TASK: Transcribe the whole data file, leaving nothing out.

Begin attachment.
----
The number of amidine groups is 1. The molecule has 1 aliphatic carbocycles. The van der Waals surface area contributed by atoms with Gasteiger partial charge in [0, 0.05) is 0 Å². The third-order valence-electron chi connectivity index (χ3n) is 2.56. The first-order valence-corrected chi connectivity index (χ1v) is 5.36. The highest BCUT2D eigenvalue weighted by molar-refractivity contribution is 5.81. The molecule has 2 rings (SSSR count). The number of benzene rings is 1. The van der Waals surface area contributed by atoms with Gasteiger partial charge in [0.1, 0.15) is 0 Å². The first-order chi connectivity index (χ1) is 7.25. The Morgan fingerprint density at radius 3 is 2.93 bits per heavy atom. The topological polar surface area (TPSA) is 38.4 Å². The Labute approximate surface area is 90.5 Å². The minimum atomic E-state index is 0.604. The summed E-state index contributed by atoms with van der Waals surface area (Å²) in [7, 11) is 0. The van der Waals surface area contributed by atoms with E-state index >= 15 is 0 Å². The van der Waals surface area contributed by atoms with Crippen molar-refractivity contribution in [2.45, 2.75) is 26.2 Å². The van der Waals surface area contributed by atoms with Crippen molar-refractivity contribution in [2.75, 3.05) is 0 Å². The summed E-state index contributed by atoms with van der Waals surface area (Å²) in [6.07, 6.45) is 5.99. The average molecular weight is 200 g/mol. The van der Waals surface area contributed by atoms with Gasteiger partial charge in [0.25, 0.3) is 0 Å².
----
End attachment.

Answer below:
The number of amidine groups is 1. The molecule has 1 aliphatic carbocycles. The van der Waals surface area contributed by atoms with Gasteiger partial charge in [0, 0.05) is 0 Å². The third-order valence-electron chi connectivity index (χ3n) is 2.56. The first-order valence-corrected chi connectivity index (χ1v) is 5.36. The highest BCUT2D eigenvalue weighted by molar-refractivity contribution is 5.81. The molecule has 2 rings (SSSR count). The number of benzene rings is 1. The van der Waals surface area contributed by atoms with Gasteiger partial charge in [0.1, 0.15) is 0 Å². The first-order chi connectivity index (χ1) is 7.25. The Morgan fingerprint density at radius 3 is 2.93 bits per heavy atom. The topological polar surface area (TPSA) is 38.4 Å². The Labute approximate surface area is 90.5 Å². The minimum atomic E-state index is 0.604. The summed E-state index contributed by atoms with van der Waals surface area (Å²) in [7, 11) is 0. The van der Waals surface area contributed by atoms with E-state index >= 15 is 0 Å². The van der Waals surface area contributed by atoms with Crippen molar-refractivity contribution in [2.45, 2.75) is 26.2 Å². The van der Waals surface area contributed by atoms with Crippen molar-refractivity contribution in [2.75, 3.05) is 0 Å². The summed E-state index contributed by atoms with van der Waals surface area (Å²) in [6.07, 6.45) is 5.99. The average molecular weight is 200 g/mol. The van der Waals surface area contributed by atoms with Gasteiger partial charge in [0.25, 0.3) is 0 Å².